Subsea Systems

Sept. 23, 2019

Underwater intervention drone enters testing phase

Saipem subsidiary Sonsub recently began endurance and qualification tests of its Hydrone-R underwater intervention drone.

The Hydrone program is the key workstream of Saipem’s Technology Development Plan within subsea robotics; a strategic move aimed at changing the paradigm of underwater inspections and interventions via a fleet of next-generation drones and advanced ancillary equipment.

Entirely executed by the Sonsub center, the program consists of Hydrone-S, an advanced AUV; Hydrone-R, a resident hybrid ROV/AUV; and Hydrone-W, a resident redeployable ROV. Saipem said it has anticipated a phased commercialization throughout 2019 and 2020.

Hydrone-R, the first unit to be launched in the market, is an underwater intervention drone capable of performing light construction works as well as advanced inspections on subsea assets. It has a series of sensors embedded onboard and proprietary Artificial Intelligence features for unmanned navigation and autonomous anomaly detection on a wide range of subsea systems.

The vehicle can remain underwater uninterruptedly for 12 months, making it the first ever resident subsea drone, according to Sonsub. In this resident mode, the vehicle features wireless operability and can be connected to subsea infrastructures via through-water communication links. It can cover an area within a 10-km (6-mi) radius for inspections and interventions. In addition, more distance can be covered via intermediate subsea docking stations for recharging, mission download or data upload.

Roberto Di Silvestro, Head of Sonsub, said: “… Our extensive qualification test campaign has been thoroughly scrutinized by DNV GL and other reputable experts in order to attain a third-party qualification for subsea resident use by November 2019…”

BHGE, McDermott receive Ichthys contracts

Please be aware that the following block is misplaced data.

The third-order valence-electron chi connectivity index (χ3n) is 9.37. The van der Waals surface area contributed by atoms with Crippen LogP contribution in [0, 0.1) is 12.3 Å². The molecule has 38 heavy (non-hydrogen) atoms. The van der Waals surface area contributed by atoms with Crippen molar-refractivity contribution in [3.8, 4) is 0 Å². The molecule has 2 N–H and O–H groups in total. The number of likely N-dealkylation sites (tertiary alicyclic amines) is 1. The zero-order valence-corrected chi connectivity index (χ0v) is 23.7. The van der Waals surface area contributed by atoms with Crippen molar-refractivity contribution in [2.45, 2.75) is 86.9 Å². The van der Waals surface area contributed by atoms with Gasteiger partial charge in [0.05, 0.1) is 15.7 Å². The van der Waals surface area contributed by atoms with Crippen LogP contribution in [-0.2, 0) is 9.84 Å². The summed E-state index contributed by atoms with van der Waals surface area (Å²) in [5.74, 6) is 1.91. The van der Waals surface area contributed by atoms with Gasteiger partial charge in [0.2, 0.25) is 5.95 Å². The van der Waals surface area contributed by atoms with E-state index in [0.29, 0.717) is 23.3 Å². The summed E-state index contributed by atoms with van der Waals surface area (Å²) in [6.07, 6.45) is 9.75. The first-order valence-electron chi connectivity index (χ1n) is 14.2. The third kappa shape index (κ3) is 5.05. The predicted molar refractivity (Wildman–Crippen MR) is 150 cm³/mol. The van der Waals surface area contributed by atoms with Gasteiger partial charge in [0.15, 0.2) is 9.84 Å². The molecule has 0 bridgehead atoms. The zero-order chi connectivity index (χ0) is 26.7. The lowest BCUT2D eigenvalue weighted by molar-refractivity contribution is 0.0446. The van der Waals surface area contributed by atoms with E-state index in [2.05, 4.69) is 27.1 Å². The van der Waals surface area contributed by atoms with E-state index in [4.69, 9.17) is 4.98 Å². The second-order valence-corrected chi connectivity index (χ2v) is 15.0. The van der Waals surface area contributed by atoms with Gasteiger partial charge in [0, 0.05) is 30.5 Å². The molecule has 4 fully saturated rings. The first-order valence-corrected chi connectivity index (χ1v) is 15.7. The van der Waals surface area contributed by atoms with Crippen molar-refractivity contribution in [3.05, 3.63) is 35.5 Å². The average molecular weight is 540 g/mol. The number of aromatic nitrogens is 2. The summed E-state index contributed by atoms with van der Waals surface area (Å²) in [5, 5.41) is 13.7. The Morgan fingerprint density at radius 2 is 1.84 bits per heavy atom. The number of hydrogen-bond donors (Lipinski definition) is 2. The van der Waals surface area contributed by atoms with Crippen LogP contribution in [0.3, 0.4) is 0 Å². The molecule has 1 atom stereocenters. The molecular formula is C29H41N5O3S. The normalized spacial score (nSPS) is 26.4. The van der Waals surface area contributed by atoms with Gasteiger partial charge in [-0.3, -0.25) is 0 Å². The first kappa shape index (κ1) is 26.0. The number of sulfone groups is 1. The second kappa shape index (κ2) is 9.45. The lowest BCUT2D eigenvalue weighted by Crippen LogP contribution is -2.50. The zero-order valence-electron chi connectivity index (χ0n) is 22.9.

McDermott International Inc. and Baker Hughes, a GE company have won contracts to provide a joint umbilicals, risers and flowlines (URF) and subsea production systems (SPS) solution for the INPEX-operated Ichthys LNG project offshore northwest Australia.

The award includes a joint URF and SPS EPCI solution, comprising a new subsea well gathering system (GS4), tied back to the existing central processing facility Ichthys Explorer. The award also includes in-fill URF EPCI scope involving the development of new subsea wells tied-in to the existing gathering systems. Water range from 240 to 270 m (787 to 885 ft).

Fabrication of the subsea URF equipment will be carried out at McDermott’s facility in Batam, Indonesia. Using the Subsea Connect execution model, BHGE will deliver the SPS scope, including vertical Xmas trees, associated production control systems, distribution equipment and topsides controls as well as associated installation and commissioning support services.Offshore installation is expected to begin in 2020 and be completed in 2023.

ADNOC orders Aker umbilicals for Dalma

ADNOC has contracted Aker Solutions to supply subsea umbilicals for the Dalma gas development project in shallow waters off the UAE.

“This is the first subsea umbilical award by ADNOC in the UAE and the first subsea award for Aker Solutions in the Persian Gulf,” said Luis Araujo, CEO of Aker Solutions.

The scope of the $78-million award includes four steel tube umbilicals totaling more than 100 km (62 mi). The umbilical system will supply power, communication services, and chemical injection fluids. It will connect the subsea equipment to three new wellhead platforms and link the topsides facilities on the offshore control platform to equipment located onshore.

The company’s plant in Mobile, Alabama, will design, engineer, and manufacture the umbilical system, with the work due to finish in early 2021.

Market vulnerable at $50/bbl

The subsea market in 2019 will experience year-on-year growth for the first time since 2014. But the positive outlook is vulnerable to any significant decline in oil prices over the next few years, according to Rystad Energy.

Henning Bjørvik, an analyst on the firm’s oilfield service team, said: “We expect the subsea market to thrive during the coming years, but market growth will be at risk if the oil price falls to $50/bbl.”

Development this year is essentially locked in with brownfield opportunities and already sanctioned projects. However, the oil price will dictate growth moving forward.

In a $60 to $70 oil environment, the subsea market is poised to grow around 7% annually up to 2025, Rystad claimed. But a significant portion of this activity is at risk if the price of Brent crude falls to $50/bbl. According to the firm, prices at that level would still be enough to support 5% annual growth in the subsea market through 2022, but after that the growth rate could fall to zero.

“Although we expect the subsea market to have one of the highest growth rates within oilfield services, the segment is also more vulnerable to an oil price drop than the oilfield services market in general. We see significant risks in terms of subsea spending as well as growth,” Bjørvik said. •